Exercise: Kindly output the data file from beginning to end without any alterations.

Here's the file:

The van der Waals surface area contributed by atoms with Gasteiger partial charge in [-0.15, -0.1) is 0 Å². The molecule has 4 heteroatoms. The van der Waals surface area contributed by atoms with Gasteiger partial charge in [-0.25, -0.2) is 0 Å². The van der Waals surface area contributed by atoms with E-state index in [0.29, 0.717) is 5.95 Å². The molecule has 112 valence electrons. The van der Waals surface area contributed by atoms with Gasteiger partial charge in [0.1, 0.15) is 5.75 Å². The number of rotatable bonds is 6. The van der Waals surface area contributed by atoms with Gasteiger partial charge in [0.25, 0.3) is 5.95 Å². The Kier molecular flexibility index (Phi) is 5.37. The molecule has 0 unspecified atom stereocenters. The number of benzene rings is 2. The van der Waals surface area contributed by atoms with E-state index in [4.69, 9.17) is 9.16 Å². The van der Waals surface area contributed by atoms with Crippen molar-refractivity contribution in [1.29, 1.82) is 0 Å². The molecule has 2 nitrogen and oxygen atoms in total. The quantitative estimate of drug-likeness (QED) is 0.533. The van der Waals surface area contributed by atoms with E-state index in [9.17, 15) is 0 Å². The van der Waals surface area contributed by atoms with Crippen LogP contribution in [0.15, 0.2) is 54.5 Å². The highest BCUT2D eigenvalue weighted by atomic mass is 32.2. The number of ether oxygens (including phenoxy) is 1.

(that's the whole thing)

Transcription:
The van der Waals surface area contributed by atoms with Gasteiger partial charge in [-0.15, -0.1) is 0 Å². The molecule has 4 heteroatoms. The van der Waals surface area contributed by atoms with Gasteiger partial charge in [-0.25, -0.2) is 0 Å². The van der Waals surface area contributed by atoms with E-state index in [0.29, 0.717) is 5.95 Å². The molecule has 112 valence electrons. The van der Waals surface area contributed by atoms with Gasteiger partial charge in [0.1, 0.15) is 5.75 Å². The number of rotatable bonds is 6. The van der Waals surface area contributed by atoms with Gasteiger partial charge in [0.25, 0.3) is 5.95 Å². The Kier molecular flexibility index (Phi) is 5.37. The molecule has 0 unspecified atom stereocenters. The number of benzene rings is 2. The van der Waals surface area contributed by atoms with E-state index in [4.69, 9.17) is 9.16 Å². The van der Waals surface area contributed by atoms with Crippen molar-refractivity contribution in [1.29, 1.82) is 0 Å². The molecule has 2 nitrogen and oxygen atoms in total. The quantitative estimate of drug-likeness (QED) is 0.533. The van der Waals surface area contributed by atoms with E-state index in [9.17, 15) is 0 Å². The van der Waals surface area contributed by atoms with Crippen LogP contribution in [0.15, 0.2) is 54.5 Å². The highest BCUT2D eigenvalue weighted by atomic mass is 32.2. The number of ether oxygens (including phenoxy) is 1.